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In Re Ilyas Zaire A.-R.

New York Supreme Court Appellate Division, First Department


March 14, 2013

IN RE ILYAS ZAIRE A.-R., A DEPENDENT CHILD UNDER EIGHTEEN YEARS OF AGE, ETC., AND HABIBA A.-R., RESPONDENT-APPELLANT, CATHOLIC GUARDIAN SOCIETY AND HOME BUREAU, PETITIONER-RESPONDENT.

Matter of Ilyas Zaire A.-R. (Habiba A.-R.)

Decided on March 14, 2013

Published by New York State Law Reporting Bureau pursuant to Judiciary Law § 431.

This opinion is uncorrected and subject to revision before publication in the Official Reports.

Andrias, J.P., Sweeny, Freedman, Feinman, Gische, JJ.

Order, Family Court, New York County (Jody Adams, J.), entered on or about December 14, 2011, which denied respondent mother's motion to vacate an order of disposition, same court and Judge, entered on or about October 13, 2011, upon her default, which, upon a finding of permanent neglect, terminated her parental rights to the subject child, and transferred custody and guardianship of the child to petitioner agency for the purpose of adoption, unanimously affirmed, without costs.

Respondent failed to establish a reasonable excuse for her default and a meritorious defense to the allegations asserted in the petition. Her claim that she was late for the hearing because she and a companion were stopped by police for improperly traveling in the three person High Occupancy Vehicle lane, was unsubstantiated and she did not provide any explanation for her failure to contact the court or her counsel to advise them that she would be late (see Matter of Evan Matthew A. [Jocelyn Yvette A.], 91 AD3d 538, 539 [1st Dept 2012]). The fact that respondent previously defaulted further supports the court's decision not to credit her alleged excuse (see Matter of Damien Richard A., Jr., 49 AD3d 458, 459 [1st Dept 2008]).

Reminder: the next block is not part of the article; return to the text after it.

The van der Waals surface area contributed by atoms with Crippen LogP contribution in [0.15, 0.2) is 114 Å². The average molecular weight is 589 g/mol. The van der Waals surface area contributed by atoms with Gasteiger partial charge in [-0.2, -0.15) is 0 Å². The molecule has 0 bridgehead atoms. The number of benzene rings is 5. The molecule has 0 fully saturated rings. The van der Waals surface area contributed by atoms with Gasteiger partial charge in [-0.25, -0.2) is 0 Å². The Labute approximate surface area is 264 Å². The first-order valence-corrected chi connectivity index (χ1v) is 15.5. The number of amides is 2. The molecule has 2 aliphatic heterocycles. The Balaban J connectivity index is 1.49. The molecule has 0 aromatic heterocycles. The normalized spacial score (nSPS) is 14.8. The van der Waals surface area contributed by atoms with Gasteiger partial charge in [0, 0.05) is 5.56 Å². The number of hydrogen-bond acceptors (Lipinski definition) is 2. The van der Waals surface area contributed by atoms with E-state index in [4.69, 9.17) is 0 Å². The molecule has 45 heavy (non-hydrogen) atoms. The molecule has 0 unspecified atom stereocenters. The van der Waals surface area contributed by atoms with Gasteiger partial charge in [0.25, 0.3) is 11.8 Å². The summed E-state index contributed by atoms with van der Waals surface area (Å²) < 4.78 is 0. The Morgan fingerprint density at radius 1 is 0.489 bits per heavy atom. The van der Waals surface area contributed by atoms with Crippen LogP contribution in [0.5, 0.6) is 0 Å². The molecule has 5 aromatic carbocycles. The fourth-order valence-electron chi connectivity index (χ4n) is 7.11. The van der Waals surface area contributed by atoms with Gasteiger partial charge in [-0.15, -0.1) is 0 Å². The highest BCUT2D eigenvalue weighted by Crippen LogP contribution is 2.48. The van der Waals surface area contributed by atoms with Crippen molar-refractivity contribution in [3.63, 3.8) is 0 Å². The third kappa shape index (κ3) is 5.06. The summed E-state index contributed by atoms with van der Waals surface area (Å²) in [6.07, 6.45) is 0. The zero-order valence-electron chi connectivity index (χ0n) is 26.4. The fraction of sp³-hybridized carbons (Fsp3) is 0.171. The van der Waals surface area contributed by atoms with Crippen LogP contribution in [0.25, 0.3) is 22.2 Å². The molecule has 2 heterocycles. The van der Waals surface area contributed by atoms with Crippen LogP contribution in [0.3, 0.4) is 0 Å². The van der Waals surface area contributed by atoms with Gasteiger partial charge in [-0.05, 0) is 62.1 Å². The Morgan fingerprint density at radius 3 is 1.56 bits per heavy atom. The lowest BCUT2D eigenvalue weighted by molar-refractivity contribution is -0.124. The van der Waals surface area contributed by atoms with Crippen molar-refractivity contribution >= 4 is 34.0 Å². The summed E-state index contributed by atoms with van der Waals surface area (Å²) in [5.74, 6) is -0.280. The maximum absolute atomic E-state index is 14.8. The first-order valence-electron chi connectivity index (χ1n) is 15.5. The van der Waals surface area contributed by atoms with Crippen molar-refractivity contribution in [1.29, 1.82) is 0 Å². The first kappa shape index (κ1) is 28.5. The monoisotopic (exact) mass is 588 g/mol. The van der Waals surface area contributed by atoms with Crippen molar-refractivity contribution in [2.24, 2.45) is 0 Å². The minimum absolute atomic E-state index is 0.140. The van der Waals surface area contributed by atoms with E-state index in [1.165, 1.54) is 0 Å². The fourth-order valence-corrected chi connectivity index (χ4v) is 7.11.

Moreover, respondent failed to establish a meritorious defense to the allegation of permanent neglect. Despite respondent's claims to the contrary, the agency exercised "diligent efforts" to reunite her with her child, by, among other things, formulating a service plan, holding periodic planning meetings, scheduling regular visits with the child, and referring respondent for needed therapy. The evidence establishes that, despite these efforts, respondent failed to consistently visit with the child, poorly interacted with the child when she did visit, and failed to complete necessary mental health services or plan for the child's future (see Matter of Shaqualle Khalif W. [Denise W.], 96 AD3d 698, 699 [1st Dept 2012]; Matter of Marah B. [Lee D.], 95 AD3d 604, 605 [1st Dept], lv denied 19 NY3d 810 [2012]).

Contrary to respondent's contention, a suspended judgment is not warranted under the circumstances. A preponderance of the evidence supports the finding that termination of respondent's parental rights is in the child's best interest (see Matter of Olushola W.A., 41 AD3d 179, 180 [1st Dept 2007]). By the time of the dispositional hearing, he was six years old, and had lived with his kinship foster family, who was meeting all of his special needs, virtually his entire life (see Matter of Roger Guerrero B., 56 AD3d 262, 262-63 [1st Dept 2008], lv denied 12 NY3d 704 [2009]).

THIS CONSTITUTES THE DECISION AND ORDER OF THE SUPREME COURT, APPELLATE DIVISION, FIRST DEPARTMENT.

ENTERED: MARCH 14, 2013

CLERK

20130314

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